“Jack knows every inch of this land, becoming almost invisible when he needs to, slipping through the woods like a ghost, catcher of rabbits and chaser of foxes. He leaps downed trees with a single bound and scales gray trunks to scan the treetops. Squirrels don’t dare to tread where Jack has been. They scurry silently away beneath underbrush, but nothing escapes Jack’s sharp ears, his powerful nose.
“Deer cannot outrun him. Bears refuse to lumber across his path. Song birds and ravens scramble to safety amongst a flurry of wings and eagles wheel away from him against endless blue skies. One snarl and flash of his gleaming white teeth and the forest falls silent, his presence fills the spaces and his bark shakes the leaves on the trees.
“Locusts swarm down the path in front of him and he scoops them up in his mouth with one fell swoop. Snap. Crunch. And he continues along the sun-bleached dirt trail, strutting over rock, swishing amongst the grasses and wading through swamp.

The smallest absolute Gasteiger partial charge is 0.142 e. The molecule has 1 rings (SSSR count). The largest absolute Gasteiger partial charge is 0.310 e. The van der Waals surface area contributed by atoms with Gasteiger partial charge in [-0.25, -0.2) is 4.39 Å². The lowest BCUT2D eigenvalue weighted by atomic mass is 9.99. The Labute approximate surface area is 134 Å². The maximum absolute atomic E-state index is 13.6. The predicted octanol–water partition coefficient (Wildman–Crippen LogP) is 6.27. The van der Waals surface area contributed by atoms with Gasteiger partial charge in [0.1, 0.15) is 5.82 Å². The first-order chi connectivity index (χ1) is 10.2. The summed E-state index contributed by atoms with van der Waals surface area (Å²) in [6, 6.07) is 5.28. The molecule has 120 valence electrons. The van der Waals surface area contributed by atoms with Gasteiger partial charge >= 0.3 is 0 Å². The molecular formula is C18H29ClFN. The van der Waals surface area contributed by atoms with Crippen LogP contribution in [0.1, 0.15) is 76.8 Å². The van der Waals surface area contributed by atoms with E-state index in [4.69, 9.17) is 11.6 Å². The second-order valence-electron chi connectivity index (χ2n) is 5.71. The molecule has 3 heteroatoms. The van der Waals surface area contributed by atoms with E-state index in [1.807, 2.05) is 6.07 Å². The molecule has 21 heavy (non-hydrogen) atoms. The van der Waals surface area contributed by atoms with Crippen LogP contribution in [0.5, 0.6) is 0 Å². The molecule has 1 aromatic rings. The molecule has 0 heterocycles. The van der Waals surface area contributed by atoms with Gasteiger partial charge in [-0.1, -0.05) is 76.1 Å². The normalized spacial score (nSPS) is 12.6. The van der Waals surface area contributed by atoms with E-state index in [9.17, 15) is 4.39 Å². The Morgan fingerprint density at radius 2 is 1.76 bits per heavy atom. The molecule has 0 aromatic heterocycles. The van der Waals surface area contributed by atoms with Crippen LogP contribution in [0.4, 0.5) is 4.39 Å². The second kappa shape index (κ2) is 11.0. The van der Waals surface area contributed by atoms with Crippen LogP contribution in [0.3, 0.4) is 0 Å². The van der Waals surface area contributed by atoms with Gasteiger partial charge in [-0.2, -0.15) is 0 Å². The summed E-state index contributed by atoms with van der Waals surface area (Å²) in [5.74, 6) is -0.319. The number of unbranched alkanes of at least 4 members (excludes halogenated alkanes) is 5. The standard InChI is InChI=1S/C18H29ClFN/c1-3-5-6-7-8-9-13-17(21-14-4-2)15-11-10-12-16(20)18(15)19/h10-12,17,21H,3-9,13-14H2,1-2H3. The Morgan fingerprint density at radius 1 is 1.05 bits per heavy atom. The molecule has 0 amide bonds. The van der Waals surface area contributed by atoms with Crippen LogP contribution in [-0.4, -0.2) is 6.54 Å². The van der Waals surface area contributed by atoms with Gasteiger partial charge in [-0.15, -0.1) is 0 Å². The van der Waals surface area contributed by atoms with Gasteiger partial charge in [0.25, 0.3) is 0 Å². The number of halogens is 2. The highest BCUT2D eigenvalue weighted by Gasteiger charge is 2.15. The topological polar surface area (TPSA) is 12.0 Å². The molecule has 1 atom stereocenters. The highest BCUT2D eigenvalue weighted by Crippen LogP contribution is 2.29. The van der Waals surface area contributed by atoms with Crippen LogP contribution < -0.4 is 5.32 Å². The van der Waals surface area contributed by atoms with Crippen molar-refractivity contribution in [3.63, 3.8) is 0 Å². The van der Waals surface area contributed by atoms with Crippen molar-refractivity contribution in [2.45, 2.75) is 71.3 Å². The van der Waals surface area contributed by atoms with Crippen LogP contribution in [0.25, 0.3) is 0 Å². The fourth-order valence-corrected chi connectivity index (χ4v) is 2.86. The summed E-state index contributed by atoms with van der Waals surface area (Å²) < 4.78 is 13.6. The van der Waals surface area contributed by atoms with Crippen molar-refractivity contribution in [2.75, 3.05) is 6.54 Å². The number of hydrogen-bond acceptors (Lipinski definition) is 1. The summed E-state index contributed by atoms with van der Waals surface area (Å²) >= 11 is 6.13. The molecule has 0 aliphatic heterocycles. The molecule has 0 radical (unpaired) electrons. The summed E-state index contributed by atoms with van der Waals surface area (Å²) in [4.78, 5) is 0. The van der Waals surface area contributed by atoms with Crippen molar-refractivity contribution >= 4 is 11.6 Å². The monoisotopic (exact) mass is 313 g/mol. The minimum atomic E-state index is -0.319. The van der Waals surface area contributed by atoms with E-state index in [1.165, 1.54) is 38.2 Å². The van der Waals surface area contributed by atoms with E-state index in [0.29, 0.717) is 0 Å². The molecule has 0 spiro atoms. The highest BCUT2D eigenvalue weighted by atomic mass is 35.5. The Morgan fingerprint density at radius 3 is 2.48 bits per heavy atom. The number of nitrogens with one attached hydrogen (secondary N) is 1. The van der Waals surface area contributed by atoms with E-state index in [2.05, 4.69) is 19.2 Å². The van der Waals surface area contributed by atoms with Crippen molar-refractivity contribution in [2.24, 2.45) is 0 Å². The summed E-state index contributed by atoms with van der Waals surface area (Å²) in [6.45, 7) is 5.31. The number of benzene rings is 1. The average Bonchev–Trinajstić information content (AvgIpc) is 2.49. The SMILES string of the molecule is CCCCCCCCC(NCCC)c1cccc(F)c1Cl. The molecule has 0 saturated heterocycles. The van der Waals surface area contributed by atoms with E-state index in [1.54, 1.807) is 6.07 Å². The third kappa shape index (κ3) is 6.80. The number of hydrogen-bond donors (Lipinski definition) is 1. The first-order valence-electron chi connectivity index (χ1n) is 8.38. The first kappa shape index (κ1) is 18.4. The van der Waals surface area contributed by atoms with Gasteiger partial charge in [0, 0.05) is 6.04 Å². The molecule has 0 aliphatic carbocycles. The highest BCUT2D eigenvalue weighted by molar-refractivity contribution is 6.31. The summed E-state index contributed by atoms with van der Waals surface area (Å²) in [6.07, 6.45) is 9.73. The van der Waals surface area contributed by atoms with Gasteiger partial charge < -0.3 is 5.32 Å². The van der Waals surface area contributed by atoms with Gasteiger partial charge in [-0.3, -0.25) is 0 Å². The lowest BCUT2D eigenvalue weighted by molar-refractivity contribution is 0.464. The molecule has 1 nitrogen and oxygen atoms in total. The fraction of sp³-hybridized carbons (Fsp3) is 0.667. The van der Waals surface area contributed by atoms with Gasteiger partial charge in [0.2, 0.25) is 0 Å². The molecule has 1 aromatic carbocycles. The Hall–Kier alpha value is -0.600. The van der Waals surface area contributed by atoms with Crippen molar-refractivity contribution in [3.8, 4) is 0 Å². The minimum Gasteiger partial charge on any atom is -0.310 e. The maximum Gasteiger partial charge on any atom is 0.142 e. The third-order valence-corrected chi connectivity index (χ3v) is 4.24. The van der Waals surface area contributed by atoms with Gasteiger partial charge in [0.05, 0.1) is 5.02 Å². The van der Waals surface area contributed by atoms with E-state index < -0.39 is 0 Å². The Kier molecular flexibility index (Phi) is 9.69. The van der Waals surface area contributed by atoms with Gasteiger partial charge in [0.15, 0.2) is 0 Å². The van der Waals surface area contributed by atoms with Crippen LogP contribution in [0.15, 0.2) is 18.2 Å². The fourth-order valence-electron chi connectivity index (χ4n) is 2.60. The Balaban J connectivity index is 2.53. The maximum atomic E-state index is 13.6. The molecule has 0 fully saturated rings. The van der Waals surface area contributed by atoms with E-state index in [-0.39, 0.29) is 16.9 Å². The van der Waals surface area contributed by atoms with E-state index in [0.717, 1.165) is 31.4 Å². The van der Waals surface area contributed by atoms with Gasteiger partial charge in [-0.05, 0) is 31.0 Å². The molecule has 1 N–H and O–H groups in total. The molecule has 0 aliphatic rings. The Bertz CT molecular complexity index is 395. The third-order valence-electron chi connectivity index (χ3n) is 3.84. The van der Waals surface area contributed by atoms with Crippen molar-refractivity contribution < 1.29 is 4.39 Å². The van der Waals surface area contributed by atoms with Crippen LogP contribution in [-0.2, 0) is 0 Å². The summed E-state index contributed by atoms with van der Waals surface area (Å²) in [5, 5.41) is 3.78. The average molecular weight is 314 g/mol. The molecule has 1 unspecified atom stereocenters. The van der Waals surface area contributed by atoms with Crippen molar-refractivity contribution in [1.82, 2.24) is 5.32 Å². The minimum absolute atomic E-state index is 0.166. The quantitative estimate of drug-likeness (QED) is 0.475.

“Wearing a clever camouflage of cold gray mud, his fierce brown eyes peer out from a face streaked with white and black and miss nothing as he stalks the woods. He surveys his domain, challenging anyone, anything, to get in his way. Jack, the conqueror of the forest, holding sway over all the beasts, none dare enter his woods, he is a legend in these parts, a bold warrior, a…”
“Jack!” The booming voice stops him in his tracks. “Go Home!”
“Thwarted again by his arch nemesis The Neighbour, the hero turns slowly, head down, tail lowered, and tiptoes away. He moves like smoke on the wind, disappearing amongst the trees as though he never existed. The Neighbour will soon forget he saw him and once again Jack will stalk these woods, his woods, where none are safe from his piercing eyes, his kingly roar.”